Dan Hall & Associates Solid Plans for Peace of Mind

Irrevocable Life Insurance Trusts (ILITs)


An irrevocable life insurance trust (ILIT) is an estate planning tool generally used to provide liquidity that may be used to pay off estate taxes.  It does this by keeping the proceeds from life insurance policies outside of the insured’s taxable estate.  According to the IRS, if a policy owner can withdraw cash value from a policy, or change the policy beneficiary (among other powers), then the policy owner has “incidents of ownership” over the proceeds.  If this is the case, the policy will be included in the owner’s taxable estate under IRC Section 2042.  In other words, if you own a $1 million life insurance policy, your taxable estate is increased by $1 million, and so will be more vulnerable to estate taxes upon your death.

In order to avoid this, an ILIT can be drafted to hold the policy.  The trust becomes the owner and beneficiary of the insurance policy, thereby removing it from your taxable estate.  When the insured person dies, the money from the policy goes into the trust, to be administered tax-free to the trust’s beneficiaries (different from the policy beneficiary, remember…the policy beneficiary is the trust itself) by the trustee.  If the estate of the insured needs cash to pay the estate tax (or other expenses), non-liquid assets from the estate can be “sold” to the ILIT in exchange for the cash, providing the estate with the needed liquidity.

Policy Premium Payments

Sounds simple, right?  Well, not quite.  Insurance policy premiums payments can cause a glitch.  Usually, the amount of the premium payment is paid to the trust in the form of an annual gift (which the trust then uses to pay the premium on the policy it owns).  The problem is that gifts to a trust don’t normally qualify as “present interest” gifts, and so cannot be considered for the gift tax annual exclusion.  In other words, when you make payments to the trust to cover the insurance premium, you will have to pay the gift tax.

However, if the trust beneficiaries are given “Crummey powers,” this may be avoided as well.  The Crummey power gives the beneficiary the right to withdraw the gift within a certain amount of time; if they do not, the gift remains part of the trust.  The unspoken understanding, of course, is that the beneficiary will not choose to exercise their withdrawal rights.  As long as a notice is sent informing the beneficiary of their withdrawal right, the Crummey power qualifies the gift as a “present interest,” thereby making it subject to the annual gift tax exclusion. 

Note that if the trust has more than one beneficiary (as ILITS usually do), a “hanging” Crummey power should be used.  When a trust has more than one beneficiary, the IRS will consider the lapse of a Crummey power to be a taxable gift to the other beneficiaries of the trust, if the amount that could have been withdrawn exceeds the greater of $5,000 or 5% of the value of the trust (the so-called “five and five” rule).  A hanging Crummey power allows the holder’s withdrawal right to lapse only to the extent of the IRS “five and five” limitation, allowing the remaining amount (the annual exclusion amount minus the five and five amount) to “hang” over into future years, when an additional amount can lapse without taxable transfer.  (For more information about Crummey trusts and Crummey powers, please see related articles.)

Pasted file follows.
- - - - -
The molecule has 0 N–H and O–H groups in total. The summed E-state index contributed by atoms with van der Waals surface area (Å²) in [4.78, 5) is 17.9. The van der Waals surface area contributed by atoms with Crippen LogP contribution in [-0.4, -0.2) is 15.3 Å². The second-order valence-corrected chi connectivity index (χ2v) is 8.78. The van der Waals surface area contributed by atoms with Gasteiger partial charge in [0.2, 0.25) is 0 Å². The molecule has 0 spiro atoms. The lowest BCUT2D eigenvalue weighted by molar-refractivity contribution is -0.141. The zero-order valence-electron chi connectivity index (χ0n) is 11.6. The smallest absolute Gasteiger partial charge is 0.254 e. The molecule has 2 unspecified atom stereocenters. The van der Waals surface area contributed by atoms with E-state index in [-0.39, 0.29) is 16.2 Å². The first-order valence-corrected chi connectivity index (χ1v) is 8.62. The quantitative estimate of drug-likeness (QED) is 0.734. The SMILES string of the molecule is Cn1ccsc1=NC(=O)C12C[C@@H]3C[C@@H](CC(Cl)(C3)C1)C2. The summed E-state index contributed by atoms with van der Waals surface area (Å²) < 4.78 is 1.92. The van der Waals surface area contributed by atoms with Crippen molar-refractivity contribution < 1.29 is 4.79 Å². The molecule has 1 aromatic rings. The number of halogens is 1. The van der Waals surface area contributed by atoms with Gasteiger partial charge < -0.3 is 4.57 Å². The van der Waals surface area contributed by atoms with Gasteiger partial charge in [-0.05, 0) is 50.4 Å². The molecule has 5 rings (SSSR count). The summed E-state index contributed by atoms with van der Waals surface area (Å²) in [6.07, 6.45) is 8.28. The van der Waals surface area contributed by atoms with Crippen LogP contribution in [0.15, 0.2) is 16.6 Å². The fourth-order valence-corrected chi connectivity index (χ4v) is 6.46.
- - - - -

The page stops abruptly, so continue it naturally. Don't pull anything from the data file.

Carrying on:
Some Additional Remarks

Remember that the ILIT’s trustee should be a third party, not you or your spouse, since this would cause the policy to be included in your estate (defeating the point of the trust).  It is also best if the trust is the original owner of the life insurance policy.  If you as the policy owner transfer your ownership to the trust, the policy proceeds will be included in your estate for estate tax purpose if you die within three years of making the transfer (IRC Section 2035 (a)).  No such waiting period applies if the ILIT is the original owner of the policy. 

Also note that if the spouse of the insured is going to be a beneficiary of the trust, then the spouse must not also be a grantor of the trust, or the policy proceeds will be considered part of their estate.  If community property dollars (in other words, funds or properties acquired during marriage in community property states such as California) are used to fund the trust, then both spouses are considered grantors.  This means that only separate property of the insured should be used to fund the trust, so that the uninsured spouse will not be considered a grantor.  You don’t want the spouse to have any share in the funds or properties used to pay the premiums, or the spouse will be deemed to have “incidents of ownership” in the policy and the proceeds will be included in the spouse’s estate for estate tax purposes on his or her subsequent passing.

By Genevieve Hoffman 7/15/10

« Back to White Papers